Disrupting Education, the Amazon way

Many entrepreneurs around the world are working to 'disrupt' education. They sincerely believe that the traditional model of education can be improved, can be made more inclusive and more responsive to the needs of the employers and of society at large. 

But, sadly, most of these 'disruptive' attempts fail. In fact, all of them invariably fail; the ones that survive become anything but disruptive - they abandon their universe-denting ambitions and turn themselves into me-too universities.

This is, lately, spawning the rise of anti-entrepreneurs in education - those who claim that education will be as it always was! Apart from this being historically incorrect, education has always changed with time and technology available, this is also patently unjust. The current systems of education exclude too many people, promote wrong ideals and limit rather than creating opportunities. Education is not only disruptible; it needs to be disrupted.

As mid-life realism catches up with my usual optimism, it's time for me to reflect whether I am committing myself to an unwinnable cause of disrupting education; particularly, as in my case, disrupting college. My engagements thus far have led not just to failure, but more tragically, to mediocrity. A start-up burning itself out is sad but leaves no trail; private education aping public universities in its own soulless way causes a lot more damage with broken lives and by subverting the promise of transformation itself.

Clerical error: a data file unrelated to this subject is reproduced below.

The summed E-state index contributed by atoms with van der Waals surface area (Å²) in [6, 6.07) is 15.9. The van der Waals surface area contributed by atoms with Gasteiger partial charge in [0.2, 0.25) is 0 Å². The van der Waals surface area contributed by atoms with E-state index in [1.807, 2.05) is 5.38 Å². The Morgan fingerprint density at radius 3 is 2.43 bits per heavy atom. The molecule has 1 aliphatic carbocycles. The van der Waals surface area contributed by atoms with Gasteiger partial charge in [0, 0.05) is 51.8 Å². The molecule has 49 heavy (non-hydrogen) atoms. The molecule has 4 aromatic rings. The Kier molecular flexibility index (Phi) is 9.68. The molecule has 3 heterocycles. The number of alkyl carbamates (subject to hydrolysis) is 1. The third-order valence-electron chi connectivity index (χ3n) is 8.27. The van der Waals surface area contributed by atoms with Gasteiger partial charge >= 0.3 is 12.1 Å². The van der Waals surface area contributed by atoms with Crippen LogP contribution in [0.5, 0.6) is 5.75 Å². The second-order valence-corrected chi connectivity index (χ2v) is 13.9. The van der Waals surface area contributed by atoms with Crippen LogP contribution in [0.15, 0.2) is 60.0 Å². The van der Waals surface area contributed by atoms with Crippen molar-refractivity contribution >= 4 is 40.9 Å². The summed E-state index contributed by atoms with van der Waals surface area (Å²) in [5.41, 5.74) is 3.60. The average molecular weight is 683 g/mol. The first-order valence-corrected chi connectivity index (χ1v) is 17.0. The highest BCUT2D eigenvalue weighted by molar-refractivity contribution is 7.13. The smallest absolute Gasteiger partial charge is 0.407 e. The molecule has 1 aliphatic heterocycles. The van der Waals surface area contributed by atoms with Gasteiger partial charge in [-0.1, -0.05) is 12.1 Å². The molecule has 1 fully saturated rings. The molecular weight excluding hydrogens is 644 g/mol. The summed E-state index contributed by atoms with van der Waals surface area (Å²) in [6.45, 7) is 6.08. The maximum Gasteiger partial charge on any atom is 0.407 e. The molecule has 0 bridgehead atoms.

So it got me thinking about why private attempts to change education fails, with a particular focus not on those who burn the cash out, but those which make money but drift into pointlessness. The reasons for this is easy to guess - private education arose as a demand-absorbing option and its most profitable function is to make available degrees and diplomas to those who do not find it easy to enter supply-constrained public universities. But, this is false logic in the post-2008 world: Demand for higher education has stagnated or fallen in Europe and North America, leaving the public system with empty seats; on the other hand, where the demand has risen, across the developing world, governments have expanded the public system rapidly, primarily to satisfy middle-class voters. However, despite this, the new private institutions carry on copying the traditional, nudging each other onto the slippery slope of diploma-mill-ness.